He recently outlined this idea at a conference of the American Association of Physical Anthropologists.

It's worth noting that Begun has made similar hypotheses before. Writing for the Journal of Human Evolution in 2002, Begun and Elmar Heizmann of the Natural history Museum of Stuttgart discussed a great ape fossil found in Germany that they argued could be the ancestor (broadly speaking) of all living great apes and humans.

"Found in Germany 20 years ago, this specimen is about 16.5 million years old, some 1.5 million years older than similar species from East Africa," Begun said in a statement then. "It suggests that the great ape and human lineage first appeared in Eurasia and not Africa."

Migrating out of Africa

In the Descent of Man, Charles Darwin proposed that hominins descended out of Africa. Considering the relatively few fossils available at the time, it is a testament to Darwin's astuteness that his hypothesis remains the leading theory.

Since Darwin's time, we have unearthed many more fossils and discovered new evidence in genetics. As such, our African-origin story has undergone many updates and revisions since 1871. Today, it has splintered into two theories: the "out of Africa" theory and the "multi-regional" theory.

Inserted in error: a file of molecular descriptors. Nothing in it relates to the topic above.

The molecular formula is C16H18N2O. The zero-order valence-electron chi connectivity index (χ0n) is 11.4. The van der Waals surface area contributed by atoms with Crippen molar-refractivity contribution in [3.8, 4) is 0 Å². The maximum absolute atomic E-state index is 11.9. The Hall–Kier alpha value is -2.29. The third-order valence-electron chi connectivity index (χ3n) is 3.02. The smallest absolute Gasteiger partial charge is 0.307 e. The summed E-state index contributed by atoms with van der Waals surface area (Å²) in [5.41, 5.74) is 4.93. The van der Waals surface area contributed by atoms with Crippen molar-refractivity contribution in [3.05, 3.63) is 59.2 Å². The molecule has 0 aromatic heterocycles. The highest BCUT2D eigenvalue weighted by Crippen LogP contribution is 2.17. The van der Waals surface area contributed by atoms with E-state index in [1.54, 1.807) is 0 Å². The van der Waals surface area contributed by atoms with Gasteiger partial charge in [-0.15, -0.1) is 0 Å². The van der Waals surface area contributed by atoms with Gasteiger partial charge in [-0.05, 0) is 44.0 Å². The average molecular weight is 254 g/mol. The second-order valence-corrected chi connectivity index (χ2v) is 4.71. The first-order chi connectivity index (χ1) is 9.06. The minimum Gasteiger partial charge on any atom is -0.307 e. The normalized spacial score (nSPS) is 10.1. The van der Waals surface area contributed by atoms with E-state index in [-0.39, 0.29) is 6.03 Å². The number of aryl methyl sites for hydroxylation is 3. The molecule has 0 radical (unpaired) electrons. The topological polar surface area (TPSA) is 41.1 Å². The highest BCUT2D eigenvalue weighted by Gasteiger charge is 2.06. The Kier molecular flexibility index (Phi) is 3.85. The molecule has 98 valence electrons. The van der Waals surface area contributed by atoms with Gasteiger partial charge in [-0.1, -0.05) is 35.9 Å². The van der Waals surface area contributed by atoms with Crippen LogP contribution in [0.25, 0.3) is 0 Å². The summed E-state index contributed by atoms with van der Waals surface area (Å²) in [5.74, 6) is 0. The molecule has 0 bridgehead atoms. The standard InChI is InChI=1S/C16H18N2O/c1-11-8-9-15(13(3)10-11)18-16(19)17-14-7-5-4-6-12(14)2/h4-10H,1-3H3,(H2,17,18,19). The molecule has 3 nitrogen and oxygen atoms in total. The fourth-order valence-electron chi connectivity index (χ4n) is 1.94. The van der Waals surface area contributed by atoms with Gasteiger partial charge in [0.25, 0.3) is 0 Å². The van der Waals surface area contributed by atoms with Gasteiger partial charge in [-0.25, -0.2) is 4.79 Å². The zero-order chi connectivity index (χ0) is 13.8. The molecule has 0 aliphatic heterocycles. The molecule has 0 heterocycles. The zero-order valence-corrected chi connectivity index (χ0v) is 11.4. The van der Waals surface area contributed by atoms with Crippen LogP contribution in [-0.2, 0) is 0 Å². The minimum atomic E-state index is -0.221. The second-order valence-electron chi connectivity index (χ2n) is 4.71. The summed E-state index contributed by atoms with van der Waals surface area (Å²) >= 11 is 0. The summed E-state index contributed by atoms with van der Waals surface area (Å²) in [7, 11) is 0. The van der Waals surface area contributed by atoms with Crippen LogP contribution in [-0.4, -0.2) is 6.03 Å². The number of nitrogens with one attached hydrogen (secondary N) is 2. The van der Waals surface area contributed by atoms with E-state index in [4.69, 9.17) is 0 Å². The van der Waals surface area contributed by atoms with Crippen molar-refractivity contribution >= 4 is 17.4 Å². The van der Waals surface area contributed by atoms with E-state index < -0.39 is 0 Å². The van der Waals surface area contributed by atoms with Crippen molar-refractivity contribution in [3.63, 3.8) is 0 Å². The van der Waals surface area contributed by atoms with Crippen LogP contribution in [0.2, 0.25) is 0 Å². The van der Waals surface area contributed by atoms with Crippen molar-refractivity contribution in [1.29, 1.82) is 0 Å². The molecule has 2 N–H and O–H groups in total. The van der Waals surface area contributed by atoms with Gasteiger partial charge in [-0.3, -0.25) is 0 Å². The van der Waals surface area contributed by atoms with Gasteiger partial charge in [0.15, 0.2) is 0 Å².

The out of Africa theory suggests that the cradle of all humanity was Africa. Homo sapiens evolved exclusively and recently on that continent. At some point in prehistory, our ancestors migrated from Africa to Eurasia and replaced other subspecies of the genus Homo, such as Neanderthals. This is the dominant theory among scientists, and current evidence seems to support it best — though, say that in some circles and be prepared for a late-night debate that goes well past last call.

The multi-regional theory suggests that humans evolved in parallel across various regions. According to this model, the hominins Homo erectus left Africa to settle across Eurasia and (maybe) Australia. These disparate populations eventually evolved into modern humans thanks to a helping dollop of gene flow.

Of course, there are the broad strokes of very nuanced models, and we're leaving a lot of discussion out. There is, for example, a debate as to whether African Homo erectus fossils should be considered alongside Asian ones or should be labeled as a different subspecies, Homo ergaster.

Proponents of the out-of-Africa model aren't sure whether non-African humans descended from a single migration out of Africa or at least two major waves of migration followed by a lot of interbreeding.

Did we head east or south of Eden?

Not all anthropologists agree with Begun and his team's conclusions. As noted by New Scientist, it is possible that the Nikiti ape is not related to hominins at all. It may have evolved similar features independently, developing teeth to eat similar foods or chew in a similar manner as early hominins.

Ultimately, Nikiti ape alone doesn't offer enough evidence to upend the out of Africa model, which is supported by a more robust fossil record and DNA evidence. But additional evidence may be uncovered to lend further credence to Begun's hypothesis or lead us to yet unconsidered ideas about humanity's evolution.